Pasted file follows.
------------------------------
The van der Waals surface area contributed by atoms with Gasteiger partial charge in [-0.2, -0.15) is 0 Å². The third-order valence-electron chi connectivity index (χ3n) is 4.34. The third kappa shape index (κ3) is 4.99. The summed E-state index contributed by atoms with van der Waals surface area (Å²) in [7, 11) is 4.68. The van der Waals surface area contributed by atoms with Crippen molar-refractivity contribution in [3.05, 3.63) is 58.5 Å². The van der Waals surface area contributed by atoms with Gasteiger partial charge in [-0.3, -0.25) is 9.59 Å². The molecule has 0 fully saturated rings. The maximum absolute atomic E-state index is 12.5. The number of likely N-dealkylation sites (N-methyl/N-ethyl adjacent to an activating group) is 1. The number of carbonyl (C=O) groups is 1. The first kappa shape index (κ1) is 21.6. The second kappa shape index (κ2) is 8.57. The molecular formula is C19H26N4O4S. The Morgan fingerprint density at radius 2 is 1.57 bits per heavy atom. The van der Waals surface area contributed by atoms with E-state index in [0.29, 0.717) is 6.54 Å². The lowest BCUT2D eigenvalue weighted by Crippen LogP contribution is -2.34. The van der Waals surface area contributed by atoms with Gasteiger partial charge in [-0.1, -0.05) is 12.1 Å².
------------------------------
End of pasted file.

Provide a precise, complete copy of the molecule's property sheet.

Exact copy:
The van der Waals surface area contributed by atoms with Gasteiger partial charge in [-0.2, -0.15) is 0 Å². The third-order valence-electron chi connectivity index (χ3n) is 4.34. The third kappa shape index (κ3) is 4.99. The summed E-state index contributed by atoms with van der Waals surface area (Å²) in [7, 11) is 4.68. The van der Waals surface area contributed by atoms with Crippen molar-refractivity contribution in [3.05, 3.63) is 58.5 Å². The van der Waals surface area contributed by atoms with Gasteiger partial charge in [-0.3, -0.25) is 9.59 Å². The molecule has 0 fully saturated rings. The maximum absolute atomic E-state index is 12.5. The number of likely N-dealkylation sites (N-methyl/N-ethyl adjacent to an activating group) is 1. The number of carbonyl (C=O) groups is 1. The first kappa shape index (κ1) is 21.6. The second kappa shape index (κ2) is 8.57. The molecular formula is C19H26N4O4S. The Morgan fingerprint density at radius 2 is 1.57 bits per heavy atom. The van der Waals surface area contributed by atoms with E-state index in [0.29, 0.717) is 6.54 Å². The lowest BCUT2D eigenvalue weighted by Crippen LogP contribution is -2.34. The van der Waals surface area contributed by atoms with Gasteiger partial charge in [-0.1, -0.05) is 12.1 Å².